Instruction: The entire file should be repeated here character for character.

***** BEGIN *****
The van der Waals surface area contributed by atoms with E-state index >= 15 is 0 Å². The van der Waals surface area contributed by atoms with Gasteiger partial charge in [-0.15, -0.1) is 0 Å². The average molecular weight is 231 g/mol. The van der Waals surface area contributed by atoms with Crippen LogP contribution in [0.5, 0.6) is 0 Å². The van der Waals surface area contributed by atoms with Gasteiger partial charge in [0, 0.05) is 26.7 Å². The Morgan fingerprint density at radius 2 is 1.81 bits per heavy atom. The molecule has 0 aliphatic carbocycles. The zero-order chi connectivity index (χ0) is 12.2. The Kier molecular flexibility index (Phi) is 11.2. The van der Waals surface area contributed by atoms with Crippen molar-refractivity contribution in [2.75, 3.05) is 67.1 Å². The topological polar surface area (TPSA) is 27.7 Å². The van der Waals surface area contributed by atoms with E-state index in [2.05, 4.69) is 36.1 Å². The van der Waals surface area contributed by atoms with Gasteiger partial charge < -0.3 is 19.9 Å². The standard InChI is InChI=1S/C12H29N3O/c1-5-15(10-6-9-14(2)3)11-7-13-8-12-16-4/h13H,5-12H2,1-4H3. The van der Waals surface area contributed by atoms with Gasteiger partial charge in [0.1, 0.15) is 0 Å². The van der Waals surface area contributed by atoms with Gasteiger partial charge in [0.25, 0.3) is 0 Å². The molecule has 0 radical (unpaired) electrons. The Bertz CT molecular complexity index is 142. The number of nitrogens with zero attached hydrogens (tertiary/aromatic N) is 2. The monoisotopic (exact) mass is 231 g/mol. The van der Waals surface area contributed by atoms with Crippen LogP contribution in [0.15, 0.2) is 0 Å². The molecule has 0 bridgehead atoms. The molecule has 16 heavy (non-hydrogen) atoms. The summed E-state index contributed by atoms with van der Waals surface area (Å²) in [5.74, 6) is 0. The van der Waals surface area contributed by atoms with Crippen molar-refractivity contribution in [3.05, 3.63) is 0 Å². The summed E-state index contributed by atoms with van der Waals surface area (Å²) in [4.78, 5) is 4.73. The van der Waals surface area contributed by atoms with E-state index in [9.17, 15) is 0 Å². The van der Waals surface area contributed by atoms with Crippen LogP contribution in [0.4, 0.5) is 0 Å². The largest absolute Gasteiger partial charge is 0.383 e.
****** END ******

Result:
The van der Waals surface area contributed by atoms with E-state index >= 15 is 0 Å². The van der Waals surface area contributed by atoms with Gasteiger partial charge in [-0.15, -0.1) is 0 Å². The average molecular weight is 231 g/mol. The van der Waals surface area contributed by atoms with Crippen LogP contribution in [0.5, 0.6) is 0 Å². The van der Waals surface area contributed by atoms with Gasteiger partial charge in [0, 0.05) is 26.7 Å². The Morgan fingerprint density at radius 2 is 1.81 bits per heavy atom. The molecule has 0 aliphatic carbocycles. The zero-order chi connectivity index (χ0) is 12.2. The Kier molecular flexibility index (Phi) is 11.2. The van der Waals surface area contributed by atoms with Crippen molar-refractivity contribution in [2.75, 3.05) is 67.1 Å². The topological polar surface area (TPSA) is 27.7 Å². The van der Waals surface area contributed by atoms with E-state index in [2.05, 4.69) is 36.1 Å². The van der Waals surface area contributed by atoms with Gasteiger partial charge < -0.3 is 19.9 Å². The standard InChI is InChI=1S/C12H29N3O/c1-5-15(10-6-9-14(2)3)11-7-13-8-12-16-4/h13H,5-12H2,1-4H3. The van der Waals surface area contributed by atoms with Gasteiger partial charge in [0.1, 0.15) is 0 Å². The van der Waals surface area contributed by atoms with Gasteiger partial charge in [0.25, 0.3) is 0 Å². The molecule has 0 radical (unpaired) electrons. The Bertz CT molecular complexity index is 142. The number of nitrogens with zero attached hydrogens (tertiary/aromatic N) is 2. The monoisotopic (exact) mass is 231 g/mol. The van der Waals surface area contributed by atoms with Crippen LogP contribution in [0.15, 0.2) is 0 Å². The molecule has 0 bridgehead atoms. The molecule has 16 heavy (non-hydrogen) atoms. The summed E-state index contributed by atoms with van der Waals surface area (Å²) in [5.74, 6) is 0. The van der Waals surface area contributed by atoms with Crippen molar-refractivity contribution in [3.05, 3.63) is 0 Å². The summed E-state index contributed by atoms with van der Waals surface area (Å²) in [4.78, 5) is 4.73. The van der Waals surface area contributed by atoms with E-state index in [9.17, 15) is 0 Å². The van der Waals surface area contributed by atoms with Crippen LogP contribution in [0.4, 0.5) is 0 Å². The largest absolute Gasteiger partial charge is 0.383 e.